Then it was Mrs Perrett’s grocery shop, later a Wavy Line. She ran both this one and the newsagent at the end of the parade. The latter was ‘managed’ by the friendly yet fierce Mrs Harris, who lived in our street but was my most visited shop for comics and sweets. That was later taken over by John, one of the first Asians in the village and a lovely man – a complete contrast to our other Asian newsagent (See below). But going back to the former shop, in 1981 when it was a Wavy Line, your cold meats, cheeses and cream cakes would likely be served by me, or Mrs Hoskins, or even Dawn.
Thus endeth Mason’s Parade. Let us scoot to the Co-op and pick things up there. Not sure when the Co-op opened but when I was young it was split into two halves – grocers and butchers – and the outside had that wonderful green tile on the façade. Mum, or me as her proxy, took a shopping list round on Thursday or Friday and gave it to the lady behind the counter. On Saturday a man in a grey Morris van delivered a cardboard box with your groceries. On Monday, one of us went round to pay. I hope Tesco don’t think they invented home delivery! Later the Co-op would be modernised and knocked into one. I spent two years there as butcher’s boy, my first Saturday job.
Next to the Co-op was the Chemist, which is still is although I se he has expanded to take over Sanjay’s old newsagent. Now Sanjay was the ’other’ Asian newsagent’ I referred to earlier and was not everyone’s cup of tea. I got on just fine with him tough but I had to really as he held the village’s only supply of porn videos! He did come across as pretty miserable most of the time but he had a wicked sense of humour if you could find it. Many a time I watched the shop for him whilst he went out back for something or other.
There was and still is a Dry Cleaners next, then after the alley which let through to Mr Maske’’s first flat was the Post Office. Originally in a smaller shop opposite the pub, it has been where it is for many a year now. In my day it was run by Mavis, whose husband David farmed Brook Farm in Cuffley. As well as the PO counter it was a veritable treasure trove of toys and magazines.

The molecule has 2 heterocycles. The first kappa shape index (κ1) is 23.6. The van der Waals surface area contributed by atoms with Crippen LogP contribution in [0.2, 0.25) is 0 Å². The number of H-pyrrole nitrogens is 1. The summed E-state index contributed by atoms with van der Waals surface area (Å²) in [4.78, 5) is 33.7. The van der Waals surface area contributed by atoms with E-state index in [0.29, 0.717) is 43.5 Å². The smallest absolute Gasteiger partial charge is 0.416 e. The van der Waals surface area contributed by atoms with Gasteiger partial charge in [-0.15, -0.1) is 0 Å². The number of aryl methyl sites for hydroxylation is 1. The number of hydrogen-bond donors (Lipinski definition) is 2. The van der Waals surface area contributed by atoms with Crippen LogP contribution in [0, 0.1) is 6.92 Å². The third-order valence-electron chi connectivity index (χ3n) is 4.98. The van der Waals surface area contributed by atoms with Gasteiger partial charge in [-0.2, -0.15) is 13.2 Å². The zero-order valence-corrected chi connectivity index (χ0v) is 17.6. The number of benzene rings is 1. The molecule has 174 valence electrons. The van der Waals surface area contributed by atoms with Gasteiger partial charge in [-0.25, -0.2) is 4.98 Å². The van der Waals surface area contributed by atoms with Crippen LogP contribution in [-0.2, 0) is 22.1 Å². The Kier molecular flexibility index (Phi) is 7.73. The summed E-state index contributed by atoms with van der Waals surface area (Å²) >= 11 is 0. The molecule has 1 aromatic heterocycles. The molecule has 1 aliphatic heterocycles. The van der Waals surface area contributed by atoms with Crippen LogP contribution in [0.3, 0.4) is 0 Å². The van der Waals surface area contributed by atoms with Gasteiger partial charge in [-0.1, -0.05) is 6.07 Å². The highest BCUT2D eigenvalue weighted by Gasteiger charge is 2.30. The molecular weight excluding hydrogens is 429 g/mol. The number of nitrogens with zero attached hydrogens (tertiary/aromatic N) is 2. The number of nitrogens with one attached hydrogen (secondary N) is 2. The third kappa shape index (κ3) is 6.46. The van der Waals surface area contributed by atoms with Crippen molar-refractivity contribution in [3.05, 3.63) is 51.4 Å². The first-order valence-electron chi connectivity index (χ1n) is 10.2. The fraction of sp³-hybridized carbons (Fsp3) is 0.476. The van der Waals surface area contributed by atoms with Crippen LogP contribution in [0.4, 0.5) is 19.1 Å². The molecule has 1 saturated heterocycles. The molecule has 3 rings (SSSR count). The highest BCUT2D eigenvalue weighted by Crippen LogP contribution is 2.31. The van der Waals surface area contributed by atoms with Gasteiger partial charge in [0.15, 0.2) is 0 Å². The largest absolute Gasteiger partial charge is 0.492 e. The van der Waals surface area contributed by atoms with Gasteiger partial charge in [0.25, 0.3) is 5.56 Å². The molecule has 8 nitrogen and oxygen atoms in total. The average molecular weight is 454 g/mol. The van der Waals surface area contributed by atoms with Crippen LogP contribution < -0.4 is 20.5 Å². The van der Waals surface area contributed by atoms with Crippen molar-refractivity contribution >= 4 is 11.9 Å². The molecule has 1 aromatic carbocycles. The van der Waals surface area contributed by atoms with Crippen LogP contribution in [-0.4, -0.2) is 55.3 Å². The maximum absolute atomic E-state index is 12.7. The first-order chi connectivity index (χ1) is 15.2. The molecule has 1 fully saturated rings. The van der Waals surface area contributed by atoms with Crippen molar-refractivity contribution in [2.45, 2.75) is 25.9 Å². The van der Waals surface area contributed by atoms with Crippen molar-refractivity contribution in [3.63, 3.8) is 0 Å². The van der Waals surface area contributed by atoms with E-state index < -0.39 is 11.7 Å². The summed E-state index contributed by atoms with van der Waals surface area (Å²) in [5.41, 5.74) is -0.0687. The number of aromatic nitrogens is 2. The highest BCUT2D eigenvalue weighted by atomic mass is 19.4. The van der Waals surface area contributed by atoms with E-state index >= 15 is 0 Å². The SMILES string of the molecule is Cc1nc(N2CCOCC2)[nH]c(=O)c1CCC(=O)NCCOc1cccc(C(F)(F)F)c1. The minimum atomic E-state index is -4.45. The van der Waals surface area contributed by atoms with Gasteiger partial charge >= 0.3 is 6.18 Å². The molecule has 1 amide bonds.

Then came Mr Cheshire’s – Ted – the butchers. It was where we got our weekly joint. It was also where Tottenham got the Turkeys they handed out to all the staff and players at Christmas. More fame for such a tiny little village. Above Ted’s was his niece’s(?) hairdressing salon where my mum always had her hair done and so did I until I was old enough to go with my dad to the barber. Jean the hair now lives in Norfolk and is still a family friend.
The Onion was the village’s second greengrocer and to be honest, one of the few shops we never used. Our loyalty was to Cuttings always. Though I must admit, we half-inched the occasional potato from the sacks outside the shop when we were getting low on ammunition during the Great Apple Wars of 1971 (or whenever).
Finally in that parade was the shop(s) where my nan got all her wool. And the lady’s name was at the tip pf my tongue until I came to write it down and now it’s gone. Anyway, the Whiskers later turned a perfectly useful shop into a bike shop! Oh and hang on, wasn’t there a plumbers there too? See, I don’t remember everything at all.